Education Outreach: April Week 4

Daily Primary Source Activities for Families Learning at Home

Parents and caregivers, are you looking for activities for students learning at home? Through April 24th, the Tennessee State Library and Archives will be posting primary sources from our collection here and on our Facebook page. These posts will include inquiry questions and short activities to help your students engage with social studies content while studying at home. 

April 20

Today’s primary source is a published version of the inaugural address delivered by General Andrew Jackson to the American people after being elected President of the United States on March 4, 1829. 

Questions for students:

1) Why is Andrew Jackson making an inaugural address or a speech to the American people?

2) Why is Jackson increasing the size of the Navy?

3) What does he say about “Indian Tribes”?


Congratulations! You have been elected president of your class! Write a five-minute speech that you intend to deliver to your classmates. Include goals that you would like to accomplish as president.

April 21

Today’s primary source is an illustrated page, likely from Harper’s Weekly, depicting five scenes of quarantine rule in Memphis during the yellow fever epidemic of the 1870s.

Questions for students:

1) What is a plague? Why might a city need to be quarantined?

2) Why might a city need to be quarantined?

3) According to the illustrations, what steps did Memphis take to protect its citizens from this plague?


We are currently living through a worldwide pandemic and quarantine. Primary sources created right now will be used in the future to understand how we lived through this historic time. Write a short diary entry about how your life has changed over the last few weeks. How is school different? Has seeing your friends and family changed? Are you doing any new activities? How do you feel about this time of quarantine?

April 22

Today’s primary source is a photograph of the wreckage of the ship USS Maine in Havana, Cuba in 1898. 

Questions for students:

1) How do you think this ship got in this condition?


The sinking of the USS Maine became a major driving force that led to the outbreak of the Spanish American War between the United States and Spain. Rallying cries like "Remember the Maine, to Heck with Spain!" were created. Spend some time researching the Spanish American war and then create your own rallying cry in response to the sinking of the Maine. You can be pro-war or anti-war.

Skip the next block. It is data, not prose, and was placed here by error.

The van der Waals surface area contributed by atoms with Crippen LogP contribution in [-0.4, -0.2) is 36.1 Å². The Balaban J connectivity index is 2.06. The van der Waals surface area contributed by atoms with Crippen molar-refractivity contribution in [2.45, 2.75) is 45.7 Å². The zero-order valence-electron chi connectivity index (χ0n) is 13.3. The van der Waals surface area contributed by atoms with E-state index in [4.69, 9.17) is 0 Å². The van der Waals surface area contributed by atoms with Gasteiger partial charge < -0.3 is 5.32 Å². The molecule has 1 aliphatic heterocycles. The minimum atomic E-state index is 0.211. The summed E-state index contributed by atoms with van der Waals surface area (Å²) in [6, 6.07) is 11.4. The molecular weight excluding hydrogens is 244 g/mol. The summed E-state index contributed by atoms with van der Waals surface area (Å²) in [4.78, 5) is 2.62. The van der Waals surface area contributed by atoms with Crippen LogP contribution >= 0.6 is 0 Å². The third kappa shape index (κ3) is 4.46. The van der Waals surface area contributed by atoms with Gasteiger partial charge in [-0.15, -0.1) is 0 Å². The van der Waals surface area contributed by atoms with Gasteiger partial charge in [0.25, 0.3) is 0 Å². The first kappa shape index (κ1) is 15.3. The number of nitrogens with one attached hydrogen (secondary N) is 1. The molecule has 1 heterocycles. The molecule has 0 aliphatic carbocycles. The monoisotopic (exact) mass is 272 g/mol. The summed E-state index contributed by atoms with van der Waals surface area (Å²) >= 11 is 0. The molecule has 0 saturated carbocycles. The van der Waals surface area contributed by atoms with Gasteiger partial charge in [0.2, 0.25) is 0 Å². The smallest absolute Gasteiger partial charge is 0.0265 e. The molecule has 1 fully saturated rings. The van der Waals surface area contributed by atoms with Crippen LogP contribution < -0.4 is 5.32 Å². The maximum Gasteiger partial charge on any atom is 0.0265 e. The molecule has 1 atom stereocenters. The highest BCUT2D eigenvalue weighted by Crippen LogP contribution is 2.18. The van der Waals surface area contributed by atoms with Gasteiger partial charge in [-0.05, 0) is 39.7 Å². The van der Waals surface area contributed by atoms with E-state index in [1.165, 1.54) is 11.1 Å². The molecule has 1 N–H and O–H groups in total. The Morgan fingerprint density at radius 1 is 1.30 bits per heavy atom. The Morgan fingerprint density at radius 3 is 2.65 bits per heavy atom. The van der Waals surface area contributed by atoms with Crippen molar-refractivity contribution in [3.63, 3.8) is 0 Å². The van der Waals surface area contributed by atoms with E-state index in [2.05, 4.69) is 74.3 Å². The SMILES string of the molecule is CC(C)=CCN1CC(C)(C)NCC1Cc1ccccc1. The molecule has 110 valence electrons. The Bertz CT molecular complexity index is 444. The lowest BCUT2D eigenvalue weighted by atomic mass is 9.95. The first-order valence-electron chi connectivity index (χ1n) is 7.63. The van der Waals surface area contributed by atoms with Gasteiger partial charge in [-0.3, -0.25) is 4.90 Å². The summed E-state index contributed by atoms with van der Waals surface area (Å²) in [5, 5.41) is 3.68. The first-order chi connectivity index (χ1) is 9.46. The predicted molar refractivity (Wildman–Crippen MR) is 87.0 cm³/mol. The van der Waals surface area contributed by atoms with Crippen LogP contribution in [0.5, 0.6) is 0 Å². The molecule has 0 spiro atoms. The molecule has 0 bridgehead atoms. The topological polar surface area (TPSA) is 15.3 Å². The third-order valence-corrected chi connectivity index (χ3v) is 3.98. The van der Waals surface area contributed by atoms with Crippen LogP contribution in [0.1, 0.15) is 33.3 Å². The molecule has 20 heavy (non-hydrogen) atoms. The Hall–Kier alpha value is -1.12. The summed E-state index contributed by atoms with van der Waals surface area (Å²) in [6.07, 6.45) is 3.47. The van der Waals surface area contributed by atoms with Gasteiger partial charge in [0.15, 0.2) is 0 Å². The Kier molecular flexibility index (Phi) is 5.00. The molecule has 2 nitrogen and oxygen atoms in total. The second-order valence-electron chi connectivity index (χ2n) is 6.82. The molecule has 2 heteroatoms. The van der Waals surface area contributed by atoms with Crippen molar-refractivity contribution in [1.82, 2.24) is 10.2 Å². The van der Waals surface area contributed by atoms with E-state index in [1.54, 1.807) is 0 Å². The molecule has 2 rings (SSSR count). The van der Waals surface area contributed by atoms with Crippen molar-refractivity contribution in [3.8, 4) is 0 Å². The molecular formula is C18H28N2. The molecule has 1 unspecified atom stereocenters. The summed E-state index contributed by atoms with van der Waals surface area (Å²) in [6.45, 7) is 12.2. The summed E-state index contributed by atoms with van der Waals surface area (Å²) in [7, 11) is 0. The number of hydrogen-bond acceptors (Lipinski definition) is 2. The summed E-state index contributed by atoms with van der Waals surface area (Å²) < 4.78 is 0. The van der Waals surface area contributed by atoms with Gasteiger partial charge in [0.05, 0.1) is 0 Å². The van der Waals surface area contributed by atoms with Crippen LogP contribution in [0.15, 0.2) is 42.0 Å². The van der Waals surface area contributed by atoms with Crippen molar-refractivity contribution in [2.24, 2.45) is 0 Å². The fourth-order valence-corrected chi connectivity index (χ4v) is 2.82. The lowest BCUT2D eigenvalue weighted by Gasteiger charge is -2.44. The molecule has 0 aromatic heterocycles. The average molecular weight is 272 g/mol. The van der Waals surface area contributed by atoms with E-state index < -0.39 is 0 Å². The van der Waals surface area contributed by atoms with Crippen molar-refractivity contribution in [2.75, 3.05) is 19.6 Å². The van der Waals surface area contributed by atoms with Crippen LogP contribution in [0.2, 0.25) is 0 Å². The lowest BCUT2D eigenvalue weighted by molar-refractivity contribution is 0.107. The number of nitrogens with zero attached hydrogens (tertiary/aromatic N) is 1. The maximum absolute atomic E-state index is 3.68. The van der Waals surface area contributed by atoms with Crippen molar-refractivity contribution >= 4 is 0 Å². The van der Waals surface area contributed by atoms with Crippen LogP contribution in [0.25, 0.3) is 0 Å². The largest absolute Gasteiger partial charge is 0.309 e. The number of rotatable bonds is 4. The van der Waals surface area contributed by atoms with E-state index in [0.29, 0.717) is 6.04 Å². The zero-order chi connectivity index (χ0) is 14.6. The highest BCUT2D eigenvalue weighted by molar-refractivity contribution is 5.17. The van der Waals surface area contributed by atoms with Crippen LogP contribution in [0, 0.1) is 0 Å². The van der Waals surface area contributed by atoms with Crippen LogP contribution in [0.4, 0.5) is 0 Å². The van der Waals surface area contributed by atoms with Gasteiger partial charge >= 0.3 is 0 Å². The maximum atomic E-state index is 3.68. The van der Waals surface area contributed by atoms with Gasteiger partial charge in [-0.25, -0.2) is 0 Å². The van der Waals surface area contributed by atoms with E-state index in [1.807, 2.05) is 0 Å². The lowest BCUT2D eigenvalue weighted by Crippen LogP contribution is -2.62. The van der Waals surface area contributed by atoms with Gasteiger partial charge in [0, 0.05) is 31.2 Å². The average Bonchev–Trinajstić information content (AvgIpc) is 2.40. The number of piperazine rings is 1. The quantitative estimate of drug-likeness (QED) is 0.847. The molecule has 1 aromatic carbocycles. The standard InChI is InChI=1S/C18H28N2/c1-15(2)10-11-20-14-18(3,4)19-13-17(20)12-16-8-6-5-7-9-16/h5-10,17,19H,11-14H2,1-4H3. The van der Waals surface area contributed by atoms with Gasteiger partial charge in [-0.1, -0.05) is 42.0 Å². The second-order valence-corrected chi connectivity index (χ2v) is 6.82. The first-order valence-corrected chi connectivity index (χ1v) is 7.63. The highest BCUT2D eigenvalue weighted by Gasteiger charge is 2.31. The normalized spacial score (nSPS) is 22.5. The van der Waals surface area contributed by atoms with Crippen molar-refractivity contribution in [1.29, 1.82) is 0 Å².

April 23

Today’s primary source is a political cartoon drawn by long-time cartoonist for the Nashville Banner, Jack Knox. It appeared on December 17, 1941 during World War II.

Questions for students:

1) What type of source is this?

2) What does it mean by “Food Will Win the War”?

3) What do the “V”s represent on the baskets of food?

4) State the message of this cartoon in one sentence (no more than ten words).


In this political cartoon, the artist is showing the government’s “Plant to Prosper” campaign, which urged farmers to continue working on their farms during this time of food shortage. Pick a subject, such as women in World War II, rationing, food shortage, etc. and draw your own political cartoon.

April 24

Today’s primary source is from our Tennessee Postcard Collection and features State Street in Bristol, Tennessee. The center line of State Street is also the border between Tennessee & Virginia.  

Questions for students:

1) Take a few minutes to study this postcard. What is happening in the illustration?

Activity: The automobile changed the way everyday Tennesseans went about their day. It changed the way they traveled, socialized and conducted business. Think about how your life would be impacted without the use of a car. How would you get to school? How would you go on Vacation? See your friends? How would your family get groceries? Write a journal entry about a fictional day in your life without a car.